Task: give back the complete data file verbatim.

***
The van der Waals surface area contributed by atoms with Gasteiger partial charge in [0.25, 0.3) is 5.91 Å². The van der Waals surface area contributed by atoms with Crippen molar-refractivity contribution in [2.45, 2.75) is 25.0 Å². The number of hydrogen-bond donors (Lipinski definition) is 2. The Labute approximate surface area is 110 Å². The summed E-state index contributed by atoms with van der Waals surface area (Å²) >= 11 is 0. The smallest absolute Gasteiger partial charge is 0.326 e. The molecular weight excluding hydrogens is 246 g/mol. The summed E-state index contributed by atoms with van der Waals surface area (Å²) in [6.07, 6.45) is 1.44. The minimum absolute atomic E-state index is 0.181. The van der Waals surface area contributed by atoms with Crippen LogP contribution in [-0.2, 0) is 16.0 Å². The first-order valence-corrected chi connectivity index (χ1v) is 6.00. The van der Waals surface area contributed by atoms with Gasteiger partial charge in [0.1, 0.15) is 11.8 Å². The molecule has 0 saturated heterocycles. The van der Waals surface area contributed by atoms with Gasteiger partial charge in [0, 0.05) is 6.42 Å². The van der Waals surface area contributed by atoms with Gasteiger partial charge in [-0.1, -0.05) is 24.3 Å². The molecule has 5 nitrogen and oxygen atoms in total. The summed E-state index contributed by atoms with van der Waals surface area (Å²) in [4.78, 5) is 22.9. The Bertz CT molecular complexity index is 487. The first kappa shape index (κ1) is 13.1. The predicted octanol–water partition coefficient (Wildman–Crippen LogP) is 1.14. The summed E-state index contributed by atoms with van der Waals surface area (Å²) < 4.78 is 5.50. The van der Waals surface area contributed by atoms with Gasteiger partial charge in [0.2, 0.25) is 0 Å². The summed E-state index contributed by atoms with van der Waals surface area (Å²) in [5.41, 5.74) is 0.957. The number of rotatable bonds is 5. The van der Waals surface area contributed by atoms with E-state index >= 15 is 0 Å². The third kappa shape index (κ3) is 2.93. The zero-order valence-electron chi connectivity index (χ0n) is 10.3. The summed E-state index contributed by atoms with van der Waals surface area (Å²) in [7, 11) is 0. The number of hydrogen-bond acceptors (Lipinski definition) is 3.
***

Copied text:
The van der Waals surface area contributed by atoms with Gasteiger partial charge in [0.25, 0.3) is 5.91 Å². The van der Waals surface area contributed by atoms with Crippen molar-refractivity contribution in [2.45, 2.75) is 25.0 Å². The number of hydrogen-bond donors (Lipinski definition) is 2. The Labute approximate surface area is 110 Å². The summed E-state index contributed by atoms with van der Waals surface area (Å²) >= 11 is 0. The smallest absolute Gasteiger partial charge is 0.326 e. The molecular weight excluding hydrogens is 246 g/mol. The summed E-state index contributed by atoms with van der Waals surface area (Å²) in [6.07, 6.45) is 1.44. The minimum absolute atomic E-state index is 0.181. The van der Waals surface area contributed by atoms with Crippen LogP contribution in [-0.2, 0) is 16.0 Å². The first-order valence-corrected chi connectivity index (χ1v) is 6.00. The van der Waals surface area contributed by atoms with Gasteiger partial charge in [0.1, 0.15) is 11.8 Å². The molecule has 0 saturated heterocycles. The van der Waals surface area contributed by atoms with Gasteiger partial charge in [0, 0.05) is 6.42 Å². The van der Waals surface area contributed by atoms with Gasteiger partial charge in [-0.1, -0.05) is 24.3 Å². The molecule has 5 nitrogen and oxygen atoms in total. The summed E-state index contributed by atoms with van der Waals surface area (Å²) in [4.78, 5) is 22.9. The Bertz CT molecular complexity index is 487. The first kappa shape index (κ1) is 13.1. The predicted octanol–water partition coefficient (Wildman–Crippen LogP) is 1.14. The summed E-state index contributed by atoms with van der Waals surface area (Å²) < 4.78 is 5.50. The van der Waals surface area contributed by atoms with Gasteiger partial charge in [0.2, 0.25) is 0 Å². The summed E-state index contributed by atoms with van der Waals surface area (Å²) in [5.41, 5.74) is 0.957. The number of rotatable bonds is 5. The van der Waals surface area contributed by atoms with E-state index >= 15 is 0 Å². The third kappa shape index (κ3) is 2.93. The zero-order valence-electron chi connectivity index (χ0n) is 10.3. The summed E-state index contributed by atoms with van der Waals surface area (Å²) in [7, 11) is 0. The number of hydrogen-bond acceptors (Lipinski definition) is 3.